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Defining Love in a Business Context

(Excerpt from newly published book LOVING Like a Leader, By Peter Jeff. Available on Amazon.com, $15 paperback, $8 e-Book.)

Heightened awareness.

That’s what love is in a business context, notes Barbara Fredrickson, a psychologist at the University of North Carolina at Chapel Hill. She has conducted more than 25 years of research on positive emotions. In her book LOVE 2.0, Fredrickson notes that when humans are in love, they reach out for something beyond their own “cocoon of self- interest” and become more aware of others. They become more likely to focus on the needs, wants and concerns of others and to see things from another’s perspective.

“The best-kept secret
of successful leaders is love.

Small wonder that “the best-kept secret of successful leaders is love,” observe researchers James Kouzes and Barry Posner in their seminal book The Leadership Challenge based on more than two million interviews and surveys over the last 30 years with leaders all over the world. “Of all the things that sustain a leader over time, love is the most lasting,” add Kouzes and Posner.

When a leader is in love with the process of leading, he or she has “the fire to ignite other people, see inside other people, to have a greater desire to get things done,” noted John H. Stanford, a former Major General in the United States Army, cited in The Leadership Challenge.

Love in this business context spotlights the humanity of the individual to “experience another human being in his (or her) very uniqueness,” according to Viktor Frankl, the psychiatrist and author of Man’s Search for Meaning. “By his love he (or she) is enabled to see the essential traits and features in the beloved person.”

Maybe that’s why philosopher Milton Mayeroff defines love as “the selfless promotion of the growth of others.” Author James Hunter defines love in a business context as “extending yourself to help others” in his book, World’s Most Powerful Leadership Principle.

And one of the 30 definitions of love in the dictionary says love is the “affectionate concern for the well-being of others.” Psychologists tell us that love is a behavior more than simply a feeling, a behavior that champions others, a behavior that validates the dignity and worth of another human being, a behavior that compels you to hate the sin but love the sinner.

That’s why the last sentence in the bible of leadership development, The Leadership Challenge by James Kouzes and Barry Posner, summarize that:

“Leadership is not
an affair of the head.
Leadership is
an affair of the heart.”

       As an affair of the heart in helping others grow and development, love in a business context is what the bible calls “charity” and the Greeks called agape.  That focus on the soul of a person validates one’s humanity and fills the essence of his or her well-being. In loving others in a business context, a leader’s agape is:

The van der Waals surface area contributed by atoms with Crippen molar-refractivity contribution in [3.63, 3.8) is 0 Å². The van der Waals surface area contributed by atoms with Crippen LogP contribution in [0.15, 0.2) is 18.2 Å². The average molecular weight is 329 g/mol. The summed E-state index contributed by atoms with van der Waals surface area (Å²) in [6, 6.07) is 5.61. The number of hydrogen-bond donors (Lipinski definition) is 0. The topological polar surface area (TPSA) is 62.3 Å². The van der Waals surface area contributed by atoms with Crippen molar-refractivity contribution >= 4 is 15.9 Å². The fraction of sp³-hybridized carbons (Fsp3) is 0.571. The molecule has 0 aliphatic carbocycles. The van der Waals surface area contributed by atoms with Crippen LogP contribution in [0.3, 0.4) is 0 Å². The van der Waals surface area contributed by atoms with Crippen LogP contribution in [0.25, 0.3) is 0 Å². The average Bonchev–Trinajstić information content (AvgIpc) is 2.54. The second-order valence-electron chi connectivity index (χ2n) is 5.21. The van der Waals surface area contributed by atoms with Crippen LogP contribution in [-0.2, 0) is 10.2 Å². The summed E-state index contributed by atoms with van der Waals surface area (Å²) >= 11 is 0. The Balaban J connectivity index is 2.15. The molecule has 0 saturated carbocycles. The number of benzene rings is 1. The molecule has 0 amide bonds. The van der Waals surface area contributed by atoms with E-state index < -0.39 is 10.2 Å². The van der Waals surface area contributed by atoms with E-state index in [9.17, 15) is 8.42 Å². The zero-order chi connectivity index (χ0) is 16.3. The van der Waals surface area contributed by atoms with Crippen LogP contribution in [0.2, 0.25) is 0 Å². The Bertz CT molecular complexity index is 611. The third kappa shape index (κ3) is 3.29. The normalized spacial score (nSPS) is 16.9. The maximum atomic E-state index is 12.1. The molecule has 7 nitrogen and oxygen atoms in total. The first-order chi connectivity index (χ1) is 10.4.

More Meaningful
than obligatory (storge/family)

More Reinforcing
than self-serving (philia/friends)

More Sustaining
than erotic (eros/sexual partners)

More Persuasive
than playful (ludus/flirting)

More Flourishing
than fleeting (pragma/long-lasting marriages)

And love (agape) in a business context is more focused on growing the bottom line through the growth of others. To get ahead leaders first help others get ahead. With love.

LOVING Like a Leader

Designed as a handy reference tool on leadership principles and as an on-going, convenient professional development conversation starter for a leader and his or her staff,  LOVING Like a Leader is  comprised of 77 short stories called Leadership Mints. Sweetened with insights from 77-plus other books on leadership, these Leadership Mints define and leverage emotional intelligence in general and love in a business context in particular for greater productivity,   profitability and sustainability. Like a candy mint, these Leadership Mints are quickly accessed, easily digested and immediately reinvigorating.

 

 

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One Response

  1. Peter, I stumbled across your site this morning as I researching the meaning behind “The Spouting Whale Gets the Harpoon!” What prompted me to do research on this is that I used the quote to make a point in a meeting with other community leaders in Grand Rapids yesterday. It’s quite interesting that I would find your site. Glad to know you are still being the great guy I used to know. We should talk sometime soon. Wayman Britt

When REPLYing, send TO PeterJeff@charter.net.

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